Those two words there “by proseuche and deesis, by prayer and earnest supplication,” those are the two wings, prayer and supplication, on which a Christian is to soar into the very presence of God. Prayer, one wing; supplication, earnest intercession, importunity, the other wing; and God made us like that to soar above the cares and worries and troubles of this life. We’re to rise! God made us for that, and it’s natural for us to do that. A little child will as naturally pray as the child will eat or sleep. God made us to rise in intercession upward toward the heavens, and there is upness in it. When I speak of it, much less think of it, much less do it, I have that upness in me; I feel this way speaking of prayer and supplication. We were made for that.
A little London girl who had never been out of the big city was taken to the country, and she saw a bird in the forest. And she turned to her mother and said, “Look Mommy, there is a poor little bird, and it’s got no cage.” Ah! Aren’t we like that? We live with a little cup of birdseed or a little glass of water, but God made us free to soar.
This last week I read about a man who had taken an eaglet, a little chick right out of the eagle’s egg, just hatched. He took the eaglet and brought it to his farm home and put it in a chicken coop. And the eaglet grew up in that chicken coop. The day came when the farmer moved away, and he didn’t know what to do with that eagle now that was grown, so he decided just to place it free in the garden. And the eagle walked around in the garden just like a chicken. It was just a larger coop, it was just a bigger, longer run; but he still walked around like a chicken. And the farmer, astonished, took the big bird, and put it on the top of the barn. And the sun that had been hidden by a cloud appeared, began to shine in the heavens. And the eagle lifted up his face toward the sun, and he stretched one great wing, and he stretched the other great wing, and with a cry he soared up to the sky, to the blue of God’s heaven. For us to live like chickens in a barnyard, in a coop, in a cage, defies the purposes of God for us. We’re to rise and to rise, and on the wings of prayer and supplication we’re to soar toward the heavens [Philippians 4:6].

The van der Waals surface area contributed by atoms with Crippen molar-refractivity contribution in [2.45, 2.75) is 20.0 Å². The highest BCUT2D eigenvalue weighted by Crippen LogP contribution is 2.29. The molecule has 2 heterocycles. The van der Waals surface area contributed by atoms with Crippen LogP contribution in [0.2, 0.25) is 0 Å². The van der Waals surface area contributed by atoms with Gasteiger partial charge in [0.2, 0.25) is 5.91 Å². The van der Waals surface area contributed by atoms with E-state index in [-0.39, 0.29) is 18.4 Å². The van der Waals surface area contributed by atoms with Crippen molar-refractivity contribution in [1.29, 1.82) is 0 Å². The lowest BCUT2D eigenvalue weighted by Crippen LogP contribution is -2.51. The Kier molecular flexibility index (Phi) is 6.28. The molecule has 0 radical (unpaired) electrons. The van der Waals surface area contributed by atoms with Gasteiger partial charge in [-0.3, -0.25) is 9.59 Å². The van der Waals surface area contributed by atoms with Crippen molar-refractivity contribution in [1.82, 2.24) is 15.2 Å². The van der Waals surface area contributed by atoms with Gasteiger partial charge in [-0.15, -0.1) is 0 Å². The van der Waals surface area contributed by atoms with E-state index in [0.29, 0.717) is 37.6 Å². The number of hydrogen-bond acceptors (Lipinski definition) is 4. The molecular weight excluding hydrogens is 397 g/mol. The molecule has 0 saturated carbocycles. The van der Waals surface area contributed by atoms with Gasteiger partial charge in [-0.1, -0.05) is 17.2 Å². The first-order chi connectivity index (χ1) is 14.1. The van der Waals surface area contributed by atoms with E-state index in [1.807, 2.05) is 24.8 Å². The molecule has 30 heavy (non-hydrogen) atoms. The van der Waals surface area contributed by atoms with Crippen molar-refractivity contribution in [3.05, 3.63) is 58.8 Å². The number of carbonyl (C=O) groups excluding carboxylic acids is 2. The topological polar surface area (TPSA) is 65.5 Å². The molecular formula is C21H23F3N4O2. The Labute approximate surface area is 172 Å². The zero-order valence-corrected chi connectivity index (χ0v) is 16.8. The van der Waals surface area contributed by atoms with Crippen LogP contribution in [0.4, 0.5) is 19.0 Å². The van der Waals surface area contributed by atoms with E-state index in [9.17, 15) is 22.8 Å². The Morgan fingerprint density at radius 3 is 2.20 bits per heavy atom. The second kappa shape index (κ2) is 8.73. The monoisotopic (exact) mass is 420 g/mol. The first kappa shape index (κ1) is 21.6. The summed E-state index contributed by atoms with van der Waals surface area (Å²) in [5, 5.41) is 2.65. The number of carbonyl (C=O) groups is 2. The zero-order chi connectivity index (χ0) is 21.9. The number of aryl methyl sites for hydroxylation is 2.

Will you notice here he says, “And the peace of God . . . will keep your heart and mind in Christ Jesus” [Philippians 4:7]. If you will do that, the peace of God…” Peace is absolutely one of the most beautiful words in the language. In the Greek, it is eirene, i-r-e-n-e, eirene. And you name a girl Irene, it’s a beautiful name. “The peace of God,” he describes here as “passing all understanding; the peace of God that passeth all understanding” [Philippians 4:7]. When a philosopher seeks to analyze and explain that verse, “The peace of God that comes to the devout Christian,” he’ll find himself in a labyrinth and in a maze; he’ll be astonished at his unable inexplicity; he can’t do it. Here are Christians who are hounded to the grave, wandering around in sheepskins and goatskins; but the serenity of heaven is on their brow. How do you explain that? In the twelfth chapter of the Book of Acts, the next morning he is to be executed, as James the son of Zebedee, John’s brother, was [Acts 12:1-2]; but the angel had to strike him on the side and awaken him because Simon Peter was sound asleep in the very presence of the gallows, or of the henchman’s sword [Acts 12:6-7].